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From "Keith Turner (JIRA)" <>
Subject [jira] [Commented] (ACCUMULO-4813) Accepting mapping file for bulk import
Date Fri, 16 Feb 2018 07:59:00 GMT


Keith Turner commented on ACCUMULO-4813:

[~m-hogue] it would be additive. I think it would be nice to deprecate the current bulk import
process in favor of this.  This could new done by adding new APIs to do bulk import with
a mapping file and deprecating the current APIs.

> Accepting mapping file for bulk import
> --------------------------------------
>                 Key: ACCUMULO-4813
>                 URL:
>             Project: Accumulo
>          Issue Type: Sub-task
>            Reporter: Keith Turner
>            Priority: Major
>             Fix For: 2.0.0
> During bulk import, inspecting files to determine where they go is expensive and slow. 
In order to spread the cost, Accumulo has an internal mechanism to spread the work of inspecting
files to random tablet servers.  Because this internal process takes time and consumes resources
on the cluster, users want control over it.  The best way to give this control may be to
externalize it by allowing bulk imports to have a mapping file.  This mapping file would
specify the ranges where files should be loaded.  If Accumulo provided API to help produce
this file, then that work could be done in Map Reduce or Spark.  This would give users all
the control they want over when and where this computation is done.  This would naturally
fit in the process used to create the bulk files. 
> To make bulk import fast this mapping file should have the following properties.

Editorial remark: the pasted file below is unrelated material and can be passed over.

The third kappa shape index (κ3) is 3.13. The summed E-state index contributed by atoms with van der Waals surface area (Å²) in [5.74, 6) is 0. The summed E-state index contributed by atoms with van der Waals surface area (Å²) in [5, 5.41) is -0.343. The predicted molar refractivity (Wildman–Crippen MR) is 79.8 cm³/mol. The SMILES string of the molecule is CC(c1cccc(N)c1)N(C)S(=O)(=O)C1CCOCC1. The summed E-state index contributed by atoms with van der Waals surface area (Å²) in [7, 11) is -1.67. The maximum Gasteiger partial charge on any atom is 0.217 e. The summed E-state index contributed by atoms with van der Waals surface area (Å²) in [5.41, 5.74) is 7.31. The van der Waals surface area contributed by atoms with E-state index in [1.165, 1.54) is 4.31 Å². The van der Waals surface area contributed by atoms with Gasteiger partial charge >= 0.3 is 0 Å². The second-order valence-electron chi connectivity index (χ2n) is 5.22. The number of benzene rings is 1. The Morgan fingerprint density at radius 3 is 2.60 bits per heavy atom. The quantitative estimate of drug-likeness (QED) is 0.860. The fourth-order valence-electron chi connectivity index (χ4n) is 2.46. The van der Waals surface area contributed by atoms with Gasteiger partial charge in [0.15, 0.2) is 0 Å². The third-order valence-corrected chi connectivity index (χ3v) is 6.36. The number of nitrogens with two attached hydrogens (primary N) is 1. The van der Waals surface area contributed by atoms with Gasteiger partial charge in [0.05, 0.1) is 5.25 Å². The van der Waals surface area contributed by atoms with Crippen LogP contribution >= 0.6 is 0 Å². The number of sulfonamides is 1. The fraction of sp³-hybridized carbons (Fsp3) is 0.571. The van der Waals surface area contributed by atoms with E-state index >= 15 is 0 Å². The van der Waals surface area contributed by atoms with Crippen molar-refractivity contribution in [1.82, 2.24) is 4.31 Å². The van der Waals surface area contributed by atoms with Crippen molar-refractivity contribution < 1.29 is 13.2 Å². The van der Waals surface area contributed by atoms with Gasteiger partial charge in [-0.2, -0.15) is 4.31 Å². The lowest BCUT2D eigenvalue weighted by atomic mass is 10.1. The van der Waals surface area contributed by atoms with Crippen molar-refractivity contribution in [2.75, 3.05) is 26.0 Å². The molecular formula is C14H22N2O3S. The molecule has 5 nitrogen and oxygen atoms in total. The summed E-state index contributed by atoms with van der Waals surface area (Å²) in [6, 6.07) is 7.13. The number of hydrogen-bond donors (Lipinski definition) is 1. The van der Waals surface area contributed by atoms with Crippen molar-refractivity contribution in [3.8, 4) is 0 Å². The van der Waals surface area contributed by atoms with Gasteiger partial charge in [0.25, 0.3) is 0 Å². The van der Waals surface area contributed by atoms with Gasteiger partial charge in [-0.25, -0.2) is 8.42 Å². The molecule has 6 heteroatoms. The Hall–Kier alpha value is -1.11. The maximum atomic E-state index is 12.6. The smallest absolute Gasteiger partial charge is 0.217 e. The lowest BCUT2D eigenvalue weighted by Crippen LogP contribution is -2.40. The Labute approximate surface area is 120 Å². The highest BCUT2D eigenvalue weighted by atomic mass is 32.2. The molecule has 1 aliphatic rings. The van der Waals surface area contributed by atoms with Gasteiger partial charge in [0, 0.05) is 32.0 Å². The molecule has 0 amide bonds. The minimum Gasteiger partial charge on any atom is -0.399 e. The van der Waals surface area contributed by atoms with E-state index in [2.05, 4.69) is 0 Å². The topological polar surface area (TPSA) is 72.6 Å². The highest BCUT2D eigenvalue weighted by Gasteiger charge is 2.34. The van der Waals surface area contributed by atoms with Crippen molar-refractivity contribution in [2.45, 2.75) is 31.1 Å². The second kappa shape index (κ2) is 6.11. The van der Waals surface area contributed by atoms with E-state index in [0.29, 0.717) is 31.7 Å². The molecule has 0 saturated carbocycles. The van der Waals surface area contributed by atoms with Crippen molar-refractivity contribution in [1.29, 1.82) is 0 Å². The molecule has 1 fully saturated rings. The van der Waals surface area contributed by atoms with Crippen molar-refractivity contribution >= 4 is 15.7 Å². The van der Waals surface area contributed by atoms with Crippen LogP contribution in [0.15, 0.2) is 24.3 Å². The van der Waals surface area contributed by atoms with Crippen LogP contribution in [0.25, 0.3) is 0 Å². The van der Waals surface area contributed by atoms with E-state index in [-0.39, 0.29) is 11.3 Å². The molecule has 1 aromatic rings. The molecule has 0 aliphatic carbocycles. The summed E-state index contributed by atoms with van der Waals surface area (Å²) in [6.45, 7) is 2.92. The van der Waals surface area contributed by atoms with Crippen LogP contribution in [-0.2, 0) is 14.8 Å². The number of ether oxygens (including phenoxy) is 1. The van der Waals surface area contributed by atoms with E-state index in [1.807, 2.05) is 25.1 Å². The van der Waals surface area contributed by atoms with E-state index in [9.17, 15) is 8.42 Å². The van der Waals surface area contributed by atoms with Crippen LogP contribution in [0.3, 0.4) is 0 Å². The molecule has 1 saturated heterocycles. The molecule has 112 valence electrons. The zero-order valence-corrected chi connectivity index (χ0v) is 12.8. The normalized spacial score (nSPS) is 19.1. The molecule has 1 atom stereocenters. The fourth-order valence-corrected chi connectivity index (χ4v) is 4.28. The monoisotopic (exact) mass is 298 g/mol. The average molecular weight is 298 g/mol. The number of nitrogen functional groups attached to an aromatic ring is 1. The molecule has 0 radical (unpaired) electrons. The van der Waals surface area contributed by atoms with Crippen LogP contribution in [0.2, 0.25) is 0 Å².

>  * Key in file is a range
>  * Value in file is a list of files
>  * Ranges are non overlapping
>  * File is sorted by range/key
>  * Has a mapping for every non-empty file in the bulk import directory.
> If Accumulo provides APIs to do the following operation, then producing the file could
written as a map/reduce job.
>  * For a given rfile produce a list of row ranges where the file should be loaded. 
These row ranges would be based on tablets.
>  * Merge row range,list of file pairs
>  * Serialize row range,list of files pairs
> With a mapping file, the bulk import algorithm could be written as follows.  This could
all be executed in the master with no need to run inspection task on random tablet servers.
>  * Sanity check file
>  ** Ensure in sorted order
>  ** Ensure ranges are non-overlapping
>  ** Ensure each file in directory has at least one entry in file
>  ** Ensure all splits in the file exist in the table.
>  * Since file is sorted can do a merged read of file and metadata table, looping over
the following operations for each tablet until all files are loaded.
>  ** Read the loaded files for the tablet
>  ** Read the files to load for the range
>  ** For any files not loaded, send an async load message to the tablet server
> The above algorithm can just keep scanning the metadata table and sending async load
messages until the bulk import is complete.  Since the load messages are async, the bulk
load could of a large number of files could potentially be very fast.
> The bulk load operation can easily handle the case of tablets splitting during the operation
by matching a single range in the file to multiple tablets.  However attempting to handle
merges would be a lot more tricky.  It would probably be simplest to fail the operation if
a merge is detected.  The nice thing is that this can be done in a very clean way.   Once
the bulk import operation has the table lock, merges can not happen.  So after getting the
table lock the bulk import operation can ensure all splits in the file exist in the table.
The operation can abort if the condition is not met before doing any work.  If this condition
is not met, it indicates a merge happened between generating the mapping file an doing the
bulk import.
> Hopefully the mapping file plus the algorithm that sends async load messages can dramatically
speed up bulk import operations.  This may lessen the need for other things like prioritizing
bulk import.  To measure this, it would be very useful create a bulk import performance test
that can create many files with very little data and measure the time it takes load them.

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